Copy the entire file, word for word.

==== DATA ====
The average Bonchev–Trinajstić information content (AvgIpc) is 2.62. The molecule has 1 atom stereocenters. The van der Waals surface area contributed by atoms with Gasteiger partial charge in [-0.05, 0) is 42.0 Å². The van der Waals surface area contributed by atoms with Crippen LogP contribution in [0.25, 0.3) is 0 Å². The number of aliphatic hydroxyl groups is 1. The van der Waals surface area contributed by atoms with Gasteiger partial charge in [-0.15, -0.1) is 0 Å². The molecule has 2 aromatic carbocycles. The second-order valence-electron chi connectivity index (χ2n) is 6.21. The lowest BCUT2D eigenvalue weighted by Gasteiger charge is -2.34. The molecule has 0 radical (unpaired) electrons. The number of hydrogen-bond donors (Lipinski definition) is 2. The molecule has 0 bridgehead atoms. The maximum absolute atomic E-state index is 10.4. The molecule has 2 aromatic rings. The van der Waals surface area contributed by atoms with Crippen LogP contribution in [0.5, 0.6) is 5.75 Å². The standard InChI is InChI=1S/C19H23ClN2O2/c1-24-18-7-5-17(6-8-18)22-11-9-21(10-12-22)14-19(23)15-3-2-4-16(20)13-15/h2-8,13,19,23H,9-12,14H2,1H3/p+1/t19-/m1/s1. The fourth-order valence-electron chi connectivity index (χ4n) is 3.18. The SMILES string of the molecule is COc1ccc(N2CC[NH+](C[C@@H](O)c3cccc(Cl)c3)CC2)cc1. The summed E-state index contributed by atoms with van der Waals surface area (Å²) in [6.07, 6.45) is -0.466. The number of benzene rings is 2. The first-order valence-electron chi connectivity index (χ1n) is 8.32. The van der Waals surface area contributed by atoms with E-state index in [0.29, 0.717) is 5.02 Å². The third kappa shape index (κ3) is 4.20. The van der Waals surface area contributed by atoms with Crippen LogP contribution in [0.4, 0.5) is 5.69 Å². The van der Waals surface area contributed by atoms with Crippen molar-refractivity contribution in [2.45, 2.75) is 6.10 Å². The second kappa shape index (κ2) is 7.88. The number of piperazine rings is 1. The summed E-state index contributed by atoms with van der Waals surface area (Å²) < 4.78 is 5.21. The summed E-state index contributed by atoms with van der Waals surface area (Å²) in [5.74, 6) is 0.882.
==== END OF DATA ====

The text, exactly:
The average Bonchev–Trinajstić information content (AvgIpc) is 2.62. The molecule has 1 atom stereocenters. The van der Waals surface area contributed by atoms with Gasteiger partial charge in [-0.05, 0) is 42.0 Å². The van der Waals surface area contributed by atoms with Crippen LogP contribution in [0.25, 0.3) is 0 Å². The number of aliphatic hydroxyl groups is 1. The van der Waals surface area contributed by atoms with Gasteiger partial charge in [-0.15, -0.1) is 0 Å². The molecule has 2 aromatic carbocycles. The second-order valence-electron chi connectivity index (χ2n) is 6.21. The lowest BCUT2D eigenvalue weighted by Gasteiger charge is -2.34. The molecule has 0 radical (unpaired) electrons. The number of hydrogen-bond donors (Lipinski definition) is 2. The molecule has 0 bridgehead atoms. The maximum absolute atomic E-state index is 10.4. The molecule has 2 aromatic rings. The van der Waals surface area contributed by atoms with Crippen LogP contribution in [0.5, 0.6) is 5.75 Å². The standard InChI is InChI=1S/C19H23ClN2O2/c1-24-18-7-5-17(6-8-18)22-11-9-21(10-12-22)14-19(23)15-3-2-4-16(20)13-15/h2-8,13,19,23H,9-12,14H2,1H3/p+1/t19-/m1/s1. The fourth-order valence-electron chi connectivity index (χ4n) is 3.18. The SMILES string of the molecule is COc1ccc(N2CC[NH+](C[C@@H](O)c3cccc(Cl)c3)CC2)cc1. The summed E-state index contributed by atoms with van der Waals surface area (Å²) in [6.07, 6.45) is -0.466. The number of benzene rings is 2. The first-order valence-electron chi connectivity index (χ1n) is 8.32. The van der Waals surface area contributed by atoms with E-state index in [0.29, 0.717) is 5.02 Å². The third kappa shape index (κ3) is 4.20. The van der Waals surface area contributed by atoms with Crippen LogP contribution in [0.4, 0.5) is 5.69 Å². The van der Waals surface area contributed by atoms with Crippen molar-refractivity contribution in [2.45, 2.75) is 6.10 Å². The second kappa shape index (κ2) is 7.88. The number of piperazine rings is 1. The summed E-state index contributed by atoms with van der Waals surface area (Å²) < 4.78 is 5.21. The summed E-state index contributed by atoms with van der Waals surface area (Å²) in [5.74, 6) is 0.882.